Showing posts from July, 2013

Dinkins v. Dinkins

Dinkins v. Dinkins , 2013 WL 3834371 (Fla. 4th DCA 2013) It is well established in Florida that penalty clauses in trusts are invalid.  Fla. Stats. 736.1108(1) provides that, "A provision in a trust instrument purporting to penalize any interested person for contesting the trust instrument or instituting other proceedings relating to a trust estate or trust assets is unenforceable."  Here, a husband's trust contained a conditional specific bequest of cash for his spouse, which said that if his wife made a valid disclaimer of her interest in the QTIP trust created under the trust, and she waived her right to elect the elective share, then she would receive a cash bequest of $5,000,000.  The wife argued that this was an unlawful penalty clause, since it would penalize her for taking the elective share by causing her to forfeit the $5,000,000 bequest.  The Court held that the clause is not  a penalty clause. The Court explained that if it were a penalty clause, the

Offensive Measures in Trust and Estate Litigation

Yesterday I spoke at the Florida Bar's Real Property and Probate and Trust Law's (RPPTL) Trust and Estate Litigation Committee meeting on Offensive Measures in Trust and Estate Litigation.  For those of you who are interested, my materials are available here for download: Offensive Measures in Trust and Estate Litigation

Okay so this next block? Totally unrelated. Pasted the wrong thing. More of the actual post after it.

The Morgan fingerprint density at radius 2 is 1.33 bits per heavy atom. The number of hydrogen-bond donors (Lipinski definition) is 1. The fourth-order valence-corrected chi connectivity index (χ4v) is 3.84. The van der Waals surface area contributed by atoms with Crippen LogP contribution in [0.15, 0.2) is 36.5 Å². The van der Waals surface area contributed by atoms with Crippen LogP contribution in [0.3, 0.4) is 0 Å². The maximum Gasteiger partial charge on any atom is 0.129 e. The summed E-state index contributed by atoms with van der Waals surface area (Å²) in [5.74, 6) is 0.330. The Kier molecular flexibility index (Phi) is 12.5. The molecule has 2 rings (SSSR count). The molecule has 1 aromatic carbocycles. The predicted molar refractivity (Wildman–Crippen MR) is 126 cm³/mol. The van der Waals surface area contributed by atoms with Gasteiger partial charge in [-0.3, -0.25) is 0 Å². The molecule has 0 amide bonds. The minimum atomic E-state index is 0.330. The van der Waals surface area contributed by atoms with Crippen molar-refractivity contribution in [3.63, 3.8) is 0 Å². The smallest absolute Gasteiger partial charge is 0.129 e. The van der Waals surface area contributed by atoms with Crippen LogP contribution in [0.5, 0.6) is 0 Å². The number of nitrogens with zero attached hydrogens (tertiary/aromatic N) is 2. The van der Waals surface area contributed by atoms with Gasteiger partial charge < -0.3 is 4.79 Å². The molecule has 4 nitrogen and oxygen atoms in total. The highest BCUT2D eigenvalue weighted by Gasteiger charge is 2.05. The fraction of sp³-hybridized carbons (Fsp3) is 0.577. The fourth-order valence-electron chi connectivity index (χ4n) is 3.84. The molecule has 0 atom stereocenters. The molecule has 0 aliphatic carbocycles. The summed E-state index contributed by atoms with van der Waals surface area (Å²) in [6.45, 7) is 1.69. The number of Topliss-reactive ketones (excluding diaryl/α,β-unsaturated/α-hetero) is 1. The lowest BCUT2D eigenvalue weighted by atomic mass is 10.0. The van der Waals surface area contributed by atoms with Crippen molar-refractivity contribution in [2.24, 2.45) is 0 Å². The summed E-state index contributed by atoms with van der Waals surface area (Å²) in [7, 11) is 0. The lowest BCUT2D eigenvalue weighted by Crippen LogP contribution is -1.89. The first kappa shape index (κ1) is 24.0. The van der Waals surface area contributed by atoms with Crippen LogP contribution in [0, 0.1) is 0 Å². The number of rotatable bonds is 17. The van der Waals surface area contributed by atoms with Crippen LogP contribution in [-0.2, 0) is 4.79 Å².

Florida Irrevocable Trust Amendment Charts Recognition

Thanks for the shoutout, Juan Antunez! l

M. Krumholz v. Guardianship of H.K.

M. Krumholz v. Guardianship of H.K. , 114 So.3d 341 (Fla. 3d DCA 2013) An order determining that an alleged incapacitated person (AIP) is totally incapacitated and appointing a plenary guardian to act on his or her behalf requires a recitation of the requisite findings of fact required by F.S. 744.331(6)(c).  F.S. 744.331(6)(c) requires that, "In determining that a person is totally incapacitated, the order must contain findings of fact demonstrating that the individual is totally without capacity to care for herself or himself or her or his property." Here, the trial court entered an order determining the AIP was totally incapacitated, that there were no reasonable alternatives to guardianship, that no alternatives would sufficiently address the AIP's problems and needs, and appointed a professional guardian.  The order contained the following description of the nature and scope of the AIP's incapacities: "Imminent danger that the physical or mental

Bishop v. Estate of Rossi

Bishop v. Estate of Rossi , 114 So.3d 235 (Fla. 5th DCA 2013) An order granting attorney's fees, whether in probate or otherwise, must contain two distinct findings: (1) whether the attorney is entitled to fees and (2) whether the amount of fees is reasonable.  Here, the trial court failed to address the second issue in its order, and thus the case was remanded for clarification on that issue. The Court discussed both prongs of the test: (1) Whether the attorney is entitled to fees: The question of whether an attorney is entitled to fees is typically a question of law.  While factual findings can be helpful, the Court explained that "entitlement to attorney's fees is based on the interpretation of contractual provisions...or a a pure matter of law..." Hinkley v. Gould, Cooksey, Fennell, O'Neill, Marine, Carter & Hafner, P.A. , 971 So.2d 955, 956 (Fla. 5th DCA 2007). (2) Reasonableness of fees: An order setting the amount of an